More basic medicines have gotten pricier as a result of the sanctions, according to Soran.

“Even some flu antibiotic medications have decreased in the markets, partly because pharmacies were not selling them so they get expensive and then they would sell at a later time,” he said.

People are also buying medicine without a prescription, according to Soran.

“People buy medications without physicians writing their prescriptions because they know if they visit a physician, they will be charged some money to see the doctor,” he said. “So they do not want to do it."

"This is extremely dangerous, leading to the death of patients sometimes.”

At a corner of the courtyard of the hospital, there was a depressed woman sitting.

Gulbagh, 48, is from the Diwandara city in the Kurdistan Province. She said her husband died two months ago.

"Ten years before he died, he started to suffer from asthma. His medications were very expensive. He often would not buy them," she told Rudaw English, adding that to make a living for his family, he was forced to "do farming.

Gulbagh burst into tears when recounting her husband’s inability to afford an asthma spray in his final days.

"The last time when his asthma extremely deteriorated, he visited a doctor. When he returned in the evening, I saw him empty-handed. I asked him why, he replied 'the price of breathing spray has become expensive to the extent that I refused to buy,’" she said while sobbing.

"That night, he appeared to be very exhausted. After he ordered a glass of water from, he died while I was trying to get him the water. If he had had the spray, he would not have passed away."

“In the past, the price of one spray was 20,000 tomans ($2), but it increased to 120,000 ($12) so we could not afford it."


Another pharmacist who declined to give his name said smugglers are taking advantage of the short supply of medicine.

There are two types of smuggled meds in Iran, according to the pharmacist.

"The first one; those mafias associated with the authorities, smuggle medicines by lorry from border crossings from Armenia, Turkey, Iraq and Ukraine, making abundant profits,” he told Rudaw English. "The second one is minor medicines who European and Turkish tourists bring in to Iran while travelling. They sell them for huge amounts of money.”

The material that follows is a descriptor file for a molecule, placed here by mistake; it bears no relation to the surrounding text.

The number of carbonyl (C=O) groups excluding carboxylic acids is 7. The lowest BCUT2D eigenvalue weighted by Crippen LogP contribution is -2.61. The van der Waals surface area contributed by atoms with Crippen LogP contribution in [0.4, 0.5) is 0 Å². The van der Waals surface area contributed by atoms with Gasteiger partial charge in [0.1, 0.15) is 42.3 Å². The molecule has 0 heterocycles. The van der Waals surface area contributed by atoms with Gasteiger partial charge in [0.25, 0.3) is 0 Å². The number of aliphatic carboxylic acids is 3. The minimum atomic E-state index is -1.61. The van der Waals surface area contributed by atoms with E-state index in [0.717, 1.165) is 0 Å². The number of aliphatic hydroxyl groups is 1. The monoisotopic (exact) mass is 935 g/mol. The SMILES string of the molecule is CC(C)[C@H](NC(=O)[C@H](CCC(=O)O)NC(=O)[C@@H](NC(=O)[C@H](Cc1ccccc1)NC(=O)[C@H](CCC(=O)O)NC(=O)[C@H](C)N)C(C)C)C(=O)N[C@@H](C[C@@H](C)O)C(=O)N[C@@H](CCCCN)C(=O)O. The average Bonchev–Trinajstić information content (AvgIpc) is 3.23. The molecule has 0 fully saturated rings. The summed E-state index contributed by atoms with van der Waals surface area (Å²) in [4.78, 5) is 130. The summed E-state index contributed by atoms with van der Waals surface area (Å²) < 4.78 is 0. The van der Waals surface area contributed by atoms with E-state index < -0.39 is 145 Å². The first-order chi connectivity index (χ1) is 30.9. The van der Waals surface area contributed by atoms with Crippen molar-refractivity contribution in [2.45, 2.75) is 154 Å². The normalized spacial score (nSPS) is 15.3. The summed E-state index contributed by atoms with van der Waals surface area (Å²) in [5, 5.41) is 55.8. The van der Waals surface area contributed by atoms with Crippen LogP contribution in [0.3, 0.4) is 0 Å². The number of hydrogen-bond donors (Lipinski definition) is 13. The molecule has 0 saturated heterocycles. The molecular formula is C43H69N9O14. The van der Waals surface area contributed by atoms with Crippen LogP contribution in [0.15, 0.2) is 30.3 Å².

Iran Judiciary Chief Ebrahim Raisi has launched an anti-corruption campaign since his appointment by the Supreme Leader Ali Khamenei in March and dozens of top officials including judges have ended up sacked with some ending up in prison.

Some Iranian officials have acknowledged the economic hardships Iranians face vis-a-vis medical payments. In July, the Deputy Health Minister Iraj Harirchi said around 30 percent of Iranian patients are forced to buy medicines without a prescription as they cannot afford to pay doctor fees.

The US maintains that the sanctions do not target the health sector. In a video entitled “Dispelling Myths About U.S. Sanctions on Iran” posted on the US State Department’s YouTube channel, US Special Representative for Iran Brian Hook said the Iranian “regime” waspromoting the “myth” that medicine is sanctioned.

“Under our laws, a general license is in place today that allows medical devices to be exported from the United States to the Iranian people,” said Hook. “The United States has a great respect for the people of Iran, and does not seek to prevent them accessing medical supplies or care.”

“The Iranian people know all too well that the real issue preventing access is the regime itself.”

Approximately 97 percent of Iran's pharmaceutical doses are covered by about 100 local pharmaceutical companies, the bulk of which belong to the private sector, according to Akbar Barandegi, the Director General of Iran's Food and Drug Administration.

For now, Chiman is waiting to be able to afford chemotherapy again, if she ever can.

“I have so far received four chemotherapies,” she said. “It has been three months.”
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Kurds in Iran cannot afford medicine due to US sanctions